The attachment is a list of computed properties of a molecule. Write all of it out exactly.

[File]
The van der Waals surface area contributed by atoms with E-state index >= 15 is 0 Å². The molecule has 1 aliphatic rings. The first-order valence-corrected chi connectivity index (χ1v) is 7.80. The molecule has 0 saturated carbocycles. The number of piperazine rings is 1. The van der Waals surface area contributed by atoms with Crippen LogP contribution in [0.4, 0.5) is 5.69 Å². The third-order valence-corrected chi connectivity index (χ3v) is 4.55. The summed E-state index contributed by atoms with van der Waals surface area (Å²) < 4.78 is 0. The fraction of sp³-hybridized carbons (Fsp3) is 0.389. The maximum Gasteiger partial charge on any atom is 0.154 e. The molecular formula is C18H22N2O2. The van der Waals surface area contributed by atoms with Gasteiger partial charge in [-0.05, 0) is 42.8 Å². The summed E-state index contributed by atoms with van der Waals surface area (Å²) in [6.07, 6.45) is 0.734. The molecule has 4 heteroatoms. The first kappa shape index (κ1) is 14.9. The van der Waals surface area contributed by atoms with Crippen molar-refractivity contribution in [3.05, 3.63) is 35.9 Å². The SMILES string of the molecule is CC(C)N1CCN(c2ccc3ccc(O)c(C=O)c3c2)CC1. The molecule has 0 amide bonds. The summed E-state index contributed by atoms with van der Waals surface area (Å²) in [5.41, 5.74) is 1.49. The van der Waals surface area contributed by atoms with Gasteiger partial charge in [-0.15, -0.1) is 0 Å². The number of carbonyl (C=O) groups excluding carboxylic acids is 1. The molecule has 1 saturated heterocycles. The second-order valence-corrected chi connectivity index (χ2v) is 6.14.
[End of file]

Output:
The van der Waals surface area contributed by atoms with E-state index >= 15 is 0 Å². The molecule has 1 aliphatic rings. The first-order valence-corrected chi connectivity index (χ1v) is 7.80. The molecule has 0 saturated carbocycles. The number of piperazine rings is 1. The van der Waals surface area contributed by atoms with Crippen LogP contribution in [0.4, 0.5) is 5.69 Å². The third-order valence-corrected chi connectivity index (χ3v) is 4.55. The summed E-state index contributed by atoms with van der Waals surface area (Å²) < 4.78 is 0. The fraction of sp³-hybridized carbons (Fsp3) is 0.389. The maximum Gasteiger partial charge on any atom is 0.154 e. The molecular formula is C18H22N2O2. The van der Waals surface area contributed by atoms with Gasteiger partial charge in [-0.05, 0) is 42.8 Å². The summed E-state index contributed by atoms with van der Waals surface area (Å²) in [6.07, 6.45) is 0.734. The molecule has 4 heteroatoms. The first kappa shape index (κ1) is 14.9. The van der Waals surface area contributed by atoms with Crippen molar-refractivity contribution in [3.05, 3.63) is 35.9 Å². The SMILES string of the molecule is CC(C)N1CCN(c2ccc3ccc(O)c(C=O)c3c2)CC1. The molecule has 0 amide bonds. The summed E-state index contributed by atoms with van der Waals surface area (Å²) in [5.41, 5.74) is 1.49. The van der Waals surface area contributed by atoms with Gasteiger partial charge in [-0.15, -0.1) is 0 Å². The number of carbonyl (C=O) groups excluding carboxylic acids is 1. The molecule has 1 saturated heterocycles. The second-order valence-corrected chi connectivity index (χ2v) is 6.14.